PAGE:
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Tennessee to Expand Tuition-Free College Program


At a time when some states are cutting back on their investment in education, Governor Bill Haslam of Tennessee is expanding on the state’s college education initiative (TennesseePromise.gov) by extending tuition-free education to adults through the Tennessee Reconnect program.

Integral to education access is the Tennessee Broadband Accessibility Act — “legislation to increase broadband access to Tennessee’s unserved citizens.”

These initiatives are resulting in a more educated and skilled workforce, which causes Tennessee to be more desirable for industry and business. Such conditions boost the state economy, which creates a better environment for everyone. This results in greater opportunities, improved health, reduced incarceration rates, and overall better quality of life. Hopefully other states will follow Tennessee’s example.

Learn more by reading the press release and watching the videos below. (source)

Tennessee Reconnect – Video

Governor Bill Haslam announces the Tennessee Reconnect program.

Tennessee Promise – Video

Governor Bill Haslam explains the Tennessee Promise initiative.

Press Release

Haslam: Community College Tuition-Free for All Tennesseans
Reconnect to offer last-dollar scholarship for adults without degrees to attend community college
Monday, January 30, 2017 | 6:23pm

NASHVILLE – In his seventh State of the State address to the General Assembly, Gov. Bill Haslam introduced his proposal to make Tennessee the first state in the nation to offer all Tennessee adults without a degree access to community college tuition-free – and at no cost to taxpayers.

If the Tennessee Reconnect Act is approved, Tennessee would become the first state in the nation to offer all citizens – both high school students and adults – the chance to earn a post-secondary degree or certificate free of tuition and fees.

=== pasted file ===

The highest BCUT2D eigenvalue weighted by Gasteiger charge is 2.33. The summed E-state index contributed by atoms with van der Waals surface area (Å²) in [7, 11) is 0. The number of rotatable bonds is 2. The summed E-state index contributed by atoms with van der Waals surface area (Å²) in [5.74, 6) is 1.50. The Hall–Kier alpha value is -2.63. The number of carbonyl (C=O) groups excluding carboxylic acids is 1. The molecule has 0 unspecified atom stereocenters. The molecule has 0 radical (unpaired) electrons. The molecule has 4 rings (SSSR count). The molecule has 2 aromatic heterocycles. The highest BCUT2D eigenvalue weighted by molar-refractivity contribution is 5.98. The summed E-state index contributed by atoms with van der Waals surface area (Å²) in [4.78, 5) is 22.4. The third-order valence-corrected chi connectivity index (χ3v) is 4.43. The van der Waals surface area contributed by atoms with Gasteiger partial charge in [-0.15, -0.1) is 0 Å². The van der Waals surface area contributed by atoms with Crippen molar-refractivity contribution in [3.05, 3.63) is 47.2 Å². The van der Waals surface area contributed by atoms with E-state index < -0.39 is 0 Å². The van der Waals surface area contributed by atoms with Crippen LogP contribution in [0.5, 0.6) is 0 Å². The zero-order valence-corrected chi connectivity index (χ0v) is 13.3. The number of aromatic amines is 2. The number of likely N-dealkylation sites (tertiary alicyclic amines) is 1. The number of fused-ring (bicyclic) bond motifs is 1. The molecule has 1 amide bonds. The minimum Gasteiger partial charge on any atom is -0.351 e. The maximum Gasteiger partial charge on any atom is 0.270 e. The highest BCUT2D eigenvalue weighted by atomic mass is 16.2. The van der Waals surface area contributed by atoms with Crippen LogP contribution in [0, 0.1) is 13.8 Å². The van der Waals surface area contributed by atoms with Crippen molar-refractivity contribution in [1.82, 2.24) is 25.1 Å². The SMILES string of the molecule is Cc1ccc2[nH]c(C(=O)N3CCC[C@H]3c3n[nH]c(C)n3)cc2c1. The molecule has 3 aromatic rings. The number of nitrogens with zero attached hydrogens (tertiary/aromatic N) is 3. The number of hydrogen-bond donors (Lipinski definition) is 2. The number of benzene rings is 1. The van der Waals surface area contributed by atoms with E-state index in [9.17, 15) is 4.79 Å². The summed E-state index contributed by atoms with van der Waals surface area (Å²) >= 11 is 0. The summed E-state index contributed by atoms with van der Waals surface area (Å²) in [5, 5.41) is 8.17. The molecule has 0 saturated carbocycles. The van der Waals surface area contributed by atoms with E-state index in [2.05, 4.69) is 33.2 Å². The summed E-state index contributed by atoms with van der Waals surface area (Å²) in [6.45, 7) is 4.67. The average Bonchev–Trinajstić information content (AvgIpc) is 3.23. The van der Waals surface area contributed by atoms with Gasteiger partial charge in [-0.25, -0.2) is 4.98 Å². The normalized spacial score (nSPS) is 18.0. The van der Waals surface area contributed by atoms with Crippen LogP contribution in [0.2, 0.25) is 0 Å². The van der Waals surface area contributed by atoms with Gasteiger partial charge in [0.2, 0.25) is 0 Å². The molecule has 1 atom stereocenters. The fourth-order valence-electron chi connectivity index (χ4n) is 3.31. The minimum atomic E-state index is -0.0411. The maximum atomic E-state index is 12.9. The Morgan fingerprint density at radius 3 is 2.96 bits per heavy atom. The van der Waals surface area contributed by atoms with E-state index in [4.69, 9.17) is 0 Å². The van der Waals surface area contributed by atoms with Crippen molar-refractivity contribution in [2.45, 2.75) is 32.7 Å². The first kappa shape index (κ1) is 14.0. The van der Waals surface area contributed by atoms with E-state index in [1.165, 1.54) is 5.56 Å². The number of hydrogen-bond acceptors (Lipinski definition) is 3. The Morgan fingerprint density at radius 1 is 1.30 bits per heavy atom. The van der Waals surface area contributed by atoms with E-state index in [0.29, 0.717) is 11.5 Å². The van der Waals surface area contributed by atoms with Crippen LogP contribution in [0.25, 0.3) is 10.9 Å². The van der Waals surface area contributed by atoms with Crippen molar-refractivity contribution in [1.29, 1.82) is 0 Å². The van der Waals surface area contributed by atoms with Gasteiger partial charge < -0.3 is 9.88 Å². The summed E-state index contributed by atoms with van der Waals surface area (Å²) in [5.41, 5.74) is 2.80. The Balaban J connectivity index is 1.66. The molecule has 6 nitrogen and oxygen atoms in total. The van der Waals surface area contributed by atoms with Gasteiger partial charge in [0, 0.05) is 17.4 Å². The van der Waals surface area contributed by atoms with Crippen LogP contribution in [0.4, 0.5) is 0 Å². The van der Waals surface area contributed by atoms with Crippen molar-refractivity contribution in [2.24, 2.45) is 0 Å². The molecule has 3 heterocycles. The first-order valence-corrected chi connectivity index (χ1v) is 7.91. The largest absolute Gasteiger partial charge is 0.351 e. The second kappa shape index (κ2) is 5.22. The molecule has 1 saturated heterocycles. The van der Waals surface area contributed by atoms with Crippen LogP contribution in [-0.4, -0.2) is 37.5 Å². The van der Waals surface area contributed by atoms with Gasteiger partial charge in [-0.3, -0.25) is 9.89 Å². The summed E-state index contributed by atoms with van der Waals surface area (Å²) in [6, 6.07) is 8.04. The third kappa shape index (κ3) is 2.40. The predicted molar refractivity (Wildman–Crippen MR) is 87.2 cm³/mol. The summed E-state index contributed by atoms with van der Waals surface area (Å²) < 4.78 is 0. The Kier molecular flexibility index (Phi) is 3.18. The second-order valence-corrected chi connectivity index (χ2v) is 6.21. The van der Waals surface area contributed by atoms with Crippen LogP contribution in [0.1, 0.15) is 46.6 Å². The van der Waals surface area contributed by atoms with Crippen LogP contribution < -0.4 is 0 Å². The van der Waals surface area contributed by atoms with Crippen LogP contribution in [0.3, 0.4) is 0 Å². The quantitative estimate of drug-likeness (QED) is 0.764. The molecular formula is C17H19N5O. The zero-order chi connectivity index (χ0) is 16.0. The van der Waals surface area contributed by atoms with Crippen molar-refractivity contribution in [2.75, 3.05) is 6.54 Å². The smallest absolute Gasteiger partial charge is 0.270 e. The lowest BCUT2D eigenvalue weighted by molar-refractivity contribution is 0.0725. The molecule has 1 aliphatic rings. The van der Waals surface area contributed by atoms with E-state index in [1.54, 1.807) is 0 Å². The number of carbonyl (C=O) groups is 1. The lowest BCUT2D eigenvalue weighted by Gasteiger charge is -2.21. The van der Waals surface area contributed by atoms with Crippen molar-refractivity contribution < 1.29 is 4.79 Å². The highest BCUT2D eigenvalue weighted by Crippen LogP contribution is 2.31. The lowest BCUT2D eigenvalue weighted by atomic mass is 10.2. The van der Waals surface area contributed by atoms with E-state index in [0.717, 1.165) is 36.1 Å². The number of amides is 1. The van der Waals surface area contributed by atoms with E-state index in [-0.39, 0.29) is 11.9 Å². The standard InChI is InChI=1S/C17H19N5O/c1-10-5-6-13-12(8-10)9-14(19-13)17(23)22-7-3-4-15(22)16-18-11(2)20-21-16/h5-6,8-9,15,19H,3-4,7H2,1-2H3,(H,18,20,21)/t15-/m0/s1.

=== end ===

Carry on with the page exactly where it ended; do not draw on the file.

“Just as we did with Tennessee Promise, we’re making a clear statement to families: wherever you might fall on life’s path, education beyond high school is critical to the Tennessee we can be,” Haslam said. “At the end of the day, there is no higher potential for providing more opportunity for our citizens than increasing access to high quality education. And the point is, we’re doing it while maintaining discipline and responsibility to the taxpayer – keeping taxes and debt low and saving for when the economy ultimately slows.”

Launched in 2013, the Drive to 55 is the governor’s effort to increase the number of Tennesseans with a postsecondary degree or certificate to 55 percent by 2025. Currently, Tennessee needs 871,000 post-secondary degrees or certificates to reach 55 percent, but mathematically there’s no way to reach that goal by only serving high school students. There are 900,000 adults in Tennessee that have some college but no degree.

Tennessee adults without a certificate can already attend Tennessee Colleges of Applied Technology (TCATs) tuition-free under the Reconnect program, and the governor’s Tennessee Reconnect Act would add community colleges into the program. Click here for information on the Reconnect proposal.

The governor also unveiled tonight the Tennessee STRONG (Support, Training, and Renewing Opportunity for National Guardsmen) Act, establishing a four-year pilot program for eligible members of the Tennessee National Guard to receive a last-dollar tuition reimbursement toward a first-time bachelor’s degree.

The Reconnect and STRONG acts are the final two pieces of NextTennessee, Haslam’s 2017 legislative agenda aimed at building and sustaining economic growth and the state’s competitiveness for the next generation of Tennesseans.

The governor also released his Fiscal Year 2017-2018 budget proposal. The $37 billion proposal makes significant investments in teachers, K-12 schools, higher education, state employees, the state’s Rainy Day Fund and the tax cuts included in the governor’s IMPROVE Act. For a second year in a row, and the second year in Tennessee recorded history, the state budget does not take on any new debt.

By Greg Johnson

Greg Johnson is a freelance writer and tech consultant in Iowa City. He is also the founder and Director of the ResourcesForLife.com website. Learn more at AboutGregJohnson.com

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